Discussions on relaxing Northern Ireland's Covid-19 restrictions are set to continue on Tuesday as the Executive struggles to reach agreement on the way forward.
Stormont sources said that Ulster Unionist Health Minister Robin Swann, and SDLP Infrastructure Minister Nichola Mallon, remained opposed to easing regulations.
The DUP is the keenest in the five party Executive to open up the hospitality sector, but there is also Sinn Fein support for lifting restrictions.
The sources, who described the situation as "very messy", said Justice Minister Naomi Long was trying to broker a compromise that would bring the UUP and SDLP on board.
They said that agreement was still possible to allow hairdressers and beauticians to reopen, with strict regulations in place, but it was likely that most of the hospitality sector would remain closed for at least the next fortnight.
The sources said coffee shops and cafes stood the best chance of opening, but that there would be "difficulty in defining what is a cafe and what is a restaurant".
They ruled out the chances of restaurants or pubs re-opening their doors as normal. The restrictions, which came into place last month, are due to end at midnight on Thursday.
The Executive will reconvene on Tuesday to continue discussions ahead of the scheduled end of the four-week circuit-break lockdown.
Ministers met twice on Monday to discuss a paper brought by Mr Swann which proposes continuing with the current restrictions for another fortnight.
A third meeting was planned for 9pm on Monday night, but was postponed until Tuesday morning amidst continuing divisions.
There was no paper presented by the Executive Office, although sources said that the DUP and Sinn Fein were largely on the same page.
They claimed that the SDLP complained about the lack of a joint paper put to the meeting from Arlene Foster and Michelle O'Neill.
They said that Ms Mallon backed the Health Minister's position that it wasn't safe to re-open any part of hospitality.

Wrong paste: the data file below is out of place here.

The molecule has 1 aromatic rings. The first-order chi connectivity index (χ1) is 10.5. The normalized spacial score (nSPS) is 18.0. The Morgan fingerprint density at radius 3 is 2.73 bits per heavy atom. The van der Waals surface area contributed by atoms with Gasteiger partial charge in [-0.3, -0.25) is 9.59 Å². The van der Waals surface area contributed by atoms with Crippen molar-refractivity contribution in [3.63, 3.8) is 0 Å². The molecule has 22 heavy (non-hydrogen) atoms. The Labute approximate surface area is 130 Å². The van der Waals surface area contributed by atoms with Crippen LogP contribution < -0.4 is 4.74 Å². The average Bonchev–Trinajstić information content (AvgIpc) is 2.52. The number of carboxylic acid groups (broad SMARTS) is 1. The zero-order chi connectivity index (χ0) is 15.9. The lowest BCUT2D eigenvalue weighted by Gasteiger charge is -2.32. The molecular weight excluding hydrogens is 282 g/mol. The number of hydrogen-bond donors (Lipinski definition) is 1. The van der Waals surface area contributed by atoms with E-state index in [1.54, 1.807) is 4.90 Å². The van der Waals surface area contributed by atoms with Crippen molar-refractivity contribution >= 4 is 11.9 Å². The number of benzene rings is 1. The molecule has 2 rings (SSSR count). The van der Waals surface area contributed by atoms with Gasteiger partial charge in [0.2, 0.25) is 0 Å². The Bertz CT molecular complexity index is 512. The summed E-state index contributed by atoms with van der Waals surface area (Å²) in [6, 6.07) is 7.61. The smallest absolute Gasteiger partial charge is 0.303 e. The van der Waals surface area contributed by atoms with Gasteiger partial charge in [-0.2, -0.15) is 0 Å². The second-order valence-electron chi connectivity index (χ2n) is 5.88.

A Stormont insider said: "At the weekend, it looked as if a compromise was doable that would see most of hospitality open except wet pubs, although they would be allowed to sell alcohol like off-licences.
"But the chances of that have now evaporated. Any re-opening of hospitality will be much more limited. There isn't enough agreement around the Executive table to do otherwise."
The DUP strongly opposed Mr Swann's position that no part of hospitality could be opened up.
Given that Arlene Foster's party could veto the Health Minister's paper, sources said that Mrs Long was trying to find a compromise between the two sides.
It is understood that the Justice Minister would support a minimal lifting of restrictions over the next fortnight if that enabled most of hospitality to reopen in the lead-up to Christmas.
She is keen to see an improved test, track and isolate system in place, and more care home testing, in order to reopen the economy.
Chief Medical Officer Dr Michael McBride and Chief Scientific Adviser Professor Ian Young are continuing to pull together evidence related to reopening specific parts of the hospitality sector.
Although the Executive had previously insisted that it was safe for drink-only 'wet' pubs to operate after lockdown - with certain measures in place - this position has changed.
Ministers now accept that social distancing is very challenging in situations where people have consumed alcohol.
Allowing restaurants to reopen without serving alcohol has been branded as "absolutely crazy" by leading restaurateur Michael Deane.